If we continue to consider history to be a sum of facts of which some have greater and some smaller imaginary weight, and based on this imagine it as solidified time, we will never liberate ourselves from the dogma of the canon which has often been questioned and refuted.
The territorial demarcation is the most problematic in the introductory synthetic chapters, where it is slightly balanced out by the individual profiles in which the criterion of the boundaries is not so strictly observed (sometimes this is even impossible). It might be the reason why the authors of the different synthetic texts often use non-unified and rather arguable terminology as a designation of today’s territory of the Czech Republic – here I consider the term Czech state to be the most controversial. According to the book, the period when “the Czech state was born, consolidated, and strengthened,” is the Middle Ages. In the course of the Middle Ages Czech territory dynamically expanded, reaching a peak during the reign of Charles IV, when it extended almost as far as the Baltic Sea. It is therefore questionable whether we should consider only a fragment of it, which is Bohemia, Moravia and Silesia, when artistic exchange took place all over the territory, not to mention its ethnic diversity. Related to this is the anachronic application of the term “state” as early as in the first period under observation. A “state” is a political organisation with a central government which has a monopoly on administration within the given territory. This description may be related to the Renaissance Italian city states (Niccolò Macchiavelli defined the term state for the first time in The Prince in 1532), but in the context of Central Europe it is probably not possible to use this term to characterise a territory before the Modern Age in relation to Hobbes’s Leviathan (1651). This subject is approached very sensitively in the last synthetic text by Taťána Petrasová and Vojtěch Lahoda – but strangely the territorial point of view is strictly observed even here, so that we only learn about the Czech-Slovak polarity in the 20th century from key word #232 titled Slovak Artists in the Czechoslovak Republic. On the other hand, a step forward is the attention paid to Czech-German artists in former Czechoslovakia or, to be precise, in Bohemia and Moravia. However, to accept the premise of a dynamic territory means also to adopt dynamic temporality which, I think, would again result in a considerable review of what can be described as Czech and hence questioning and maybe even deconstruction of (the construct of) Czech history of art.
This book was born in the form expected in the Czech milieu from as early as the 1960s, although its concept was updated following the intellectual freedom brought by the 1990s and contemporary research in the field of art history. As such it represents something of a canon within the boundaries of the Czech Republic which generates more problems as it progresses towards the present when the individual key words seem almost random (e.g. #260 New Media: Generatrix) and where institutions which do not fall within the delimited time frame are referenced outside the concept (see #257 Private Collectors After 1945) possibly suggesting a (probably unintentional) conflict of interest on the part of the relevant authors and institutions.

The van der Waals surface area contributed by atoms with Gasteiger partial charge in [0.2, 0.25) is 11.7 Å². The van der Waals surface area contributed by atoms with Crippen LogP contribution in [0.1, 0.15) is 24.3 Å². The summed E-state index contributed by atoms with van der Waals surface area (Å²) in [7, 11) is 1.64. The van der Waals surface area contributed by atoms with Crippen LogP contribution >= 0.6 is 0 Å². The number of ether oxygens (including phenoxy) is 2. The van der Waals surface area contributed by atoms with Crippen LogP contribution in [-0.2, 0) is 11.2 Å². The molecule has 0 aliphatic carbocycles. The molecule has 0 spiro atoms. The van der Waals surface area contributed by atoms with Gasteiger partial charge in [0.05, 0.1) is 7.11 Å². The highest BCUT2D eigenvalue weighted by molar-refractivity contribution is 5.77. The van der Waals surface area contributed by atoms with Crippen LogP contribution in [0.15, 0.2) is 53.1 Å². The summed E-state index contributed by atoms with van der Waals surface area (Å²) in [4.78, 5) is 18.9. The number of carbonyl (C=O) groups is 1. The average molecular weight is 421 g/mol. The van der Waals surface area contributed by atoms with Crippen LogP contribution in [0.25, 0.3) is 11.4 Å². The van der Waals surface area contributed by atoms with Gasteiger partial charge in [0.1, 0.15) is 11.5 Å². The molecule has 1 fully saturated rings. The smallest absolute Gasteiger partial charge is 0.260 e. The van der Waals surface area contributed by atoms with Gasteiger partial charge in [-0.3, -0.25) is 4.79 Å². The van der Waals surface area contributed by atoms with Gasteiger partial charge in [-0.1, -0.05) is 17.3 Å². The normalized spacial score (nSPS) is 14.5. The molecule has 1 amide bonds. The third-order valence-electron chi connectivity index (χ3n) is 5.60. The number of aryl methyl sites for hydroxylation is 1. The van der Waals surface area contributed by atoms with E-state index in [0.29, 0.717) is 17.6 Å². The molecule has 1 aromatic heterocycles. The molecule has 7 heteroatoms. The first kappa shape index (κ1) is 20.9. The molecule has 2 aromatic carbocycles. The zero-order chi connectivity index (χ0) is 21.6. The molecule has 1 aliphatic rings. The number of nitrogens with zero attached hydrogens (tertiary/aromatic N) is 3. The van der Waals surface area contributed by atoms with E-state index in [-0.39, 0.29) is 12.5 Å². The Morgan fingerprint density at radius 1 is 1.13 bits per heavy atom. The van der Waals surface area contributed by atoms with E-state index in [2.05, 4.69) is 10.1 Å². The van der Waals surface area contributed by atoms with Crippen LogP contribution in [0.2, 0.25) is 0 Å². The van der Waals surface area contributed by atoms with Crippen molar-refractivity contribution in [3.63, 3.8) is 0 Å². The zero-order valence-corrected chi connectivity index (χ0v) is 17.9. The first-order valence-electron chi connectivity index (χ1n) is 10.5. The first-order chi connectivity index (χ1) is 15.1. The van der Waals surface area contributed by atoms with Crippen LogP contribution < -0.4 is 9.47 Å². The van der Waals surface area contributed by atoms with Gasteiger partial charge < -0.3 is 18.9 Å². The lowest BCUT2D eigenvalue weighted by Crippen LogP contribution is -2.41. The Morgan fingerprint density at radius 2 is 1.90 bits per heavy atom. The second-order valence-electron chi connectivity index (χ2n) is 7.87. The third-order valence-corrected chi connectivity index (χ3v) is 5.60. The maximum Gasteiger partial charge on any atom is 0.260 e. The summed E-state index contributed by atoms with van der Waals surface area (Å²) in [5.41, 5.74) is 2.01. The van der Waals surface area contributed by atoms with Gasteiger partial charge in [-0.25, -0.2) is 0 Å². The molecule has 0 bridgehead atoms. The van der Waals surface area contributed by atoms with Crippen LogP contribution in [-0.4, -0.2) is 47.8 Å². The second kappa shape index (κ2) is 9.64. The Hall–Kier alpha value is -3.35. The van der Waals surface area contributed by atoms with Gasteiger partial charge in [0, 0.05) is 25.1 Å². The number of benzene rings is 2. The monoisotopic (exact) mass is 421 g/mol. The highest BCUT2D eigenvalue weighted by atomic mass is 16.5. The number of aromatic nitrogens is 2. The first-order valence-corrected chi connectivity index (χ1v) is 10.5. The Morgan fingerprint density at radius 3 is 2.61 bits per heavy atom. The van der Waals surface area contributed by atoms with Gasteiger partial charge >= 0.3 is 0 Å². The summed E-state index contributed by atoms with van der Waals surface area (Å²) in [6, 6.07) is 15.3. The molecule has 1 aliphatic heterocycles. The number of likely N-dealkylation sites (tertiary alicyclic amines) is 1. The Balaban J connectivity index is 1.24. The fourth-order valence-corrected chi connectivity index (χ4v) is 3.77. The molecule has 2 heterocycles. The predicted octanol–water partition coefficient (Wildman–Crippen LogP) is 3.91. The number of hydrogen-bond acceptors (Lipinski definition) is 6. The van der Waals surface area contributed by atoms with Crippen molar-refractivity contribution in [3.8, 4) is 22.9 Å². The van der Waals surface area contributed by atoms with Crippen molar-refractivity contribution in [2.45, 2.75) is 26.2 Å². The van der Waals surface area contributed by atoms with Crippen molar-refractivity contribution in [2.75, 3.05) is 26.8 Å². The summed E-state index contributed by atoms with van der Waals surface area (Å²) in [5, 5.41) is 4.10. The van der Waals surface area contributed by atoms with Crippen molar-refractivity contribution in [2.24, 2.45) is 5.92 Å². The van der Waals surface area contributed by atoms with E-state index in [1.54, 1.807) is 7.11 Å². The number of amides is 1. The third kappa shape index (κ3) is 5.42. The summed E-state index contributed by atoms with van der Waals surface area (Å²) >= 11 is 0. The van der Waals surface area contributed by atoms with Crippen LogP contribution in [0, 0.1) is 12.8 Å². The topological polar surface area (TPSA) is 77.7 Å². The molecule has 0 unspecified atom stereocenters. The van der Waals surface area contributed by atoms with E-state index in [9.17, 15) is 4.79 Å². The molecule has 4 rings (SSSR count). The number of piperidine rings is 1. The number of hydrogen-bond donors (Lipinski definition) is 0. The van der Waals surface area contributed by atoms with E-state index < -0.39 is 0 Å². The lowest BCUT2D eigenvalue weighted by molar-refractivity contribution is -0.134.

If we continue to consider history to be a sum of facts of which some have greater and some smaller imaginary weight, and based on this imagine it as solidified time, we will never liberate ourselves from the dogma of the canon which has often been questioned and refuted. I believe that history is a dynamic hyperobject where the only certainty is change. “When we scan things for traces of the shape of the past, everything about them deserves our attention.” Given the arguable concept of the publication project in hand this quote by George Kubler, which can be found at the end of his book, becomes an empty cliché. Kubler stood at the beginning of discussion of heterogeneous time and space in the methodology of art history, but here his work seems to be mentioned purely expediently. In the end this unreflective appropriation of the ideas of this art historian who actually defied the concept of the canon illustrates well the methodological indecisiveness and inner contradictions of this extensive publication that we have awaited for so long.
The review was originally published in Artalk
 Milena Bartlová, Poznámky k (dějinám) umění: Čekání na dějiny (Notes on (the History of) Art:Waiting for History), in: Art & Antiques, No. 7-8, 2018, p. 2.
 Roszika Parker – Griselda Pollock, Old Mistresses: Women, Art and Ideology, New York 1981, pp. xxiv-xxv.
 Taťána Petrasová – Rostislav Švácha (eds.), Art in the Czech Lands 800-2000, Praha 2018, p. 33.
 Ibidem, p. 33.
 Ibidem, pp. 34, 48, 343, 352, 618.
 Peter Burke, Did Europe Exist before 1700?, in: History of European Ideas, vol. 1., 1980, pp. 21-29.
 Gilles Deleuze, Félix Guattari, A Thousand Plateaus: Capitalism and Schizophrenia, Minneapolis 2005, p. 23.
 Michel Foucault, Of Other Spaces: Utopias and Heterotopias, in: Architecture, Mouvement, Continuité, no. 5, 1984, pp. 46–49.
 Taťána Petrasová – Rostislav Švácha (eds.), Art in the Czech Lands 800-2000, Praha 2018, p. 39.
 Ibidem, pp. 830-833.
 Ibidem, pp. 803-804.
 Ibidem, pp. 924.
 Ibidem, pp. 912-913.
 George Kubler, The Shape of Time, New Haven 1963.
|Art in the Czech Lands 800 – 2000
|Arbor vitae societas, Artefactum
|Arbor vitae societas Eva Skopalová Felix Guattari George Kubler Gilles Deleuze Griselda Pollock Michel Foucault Milena Bartlová Peter Burke Rostislav Švácha Roszika Parker Taťána Petrasová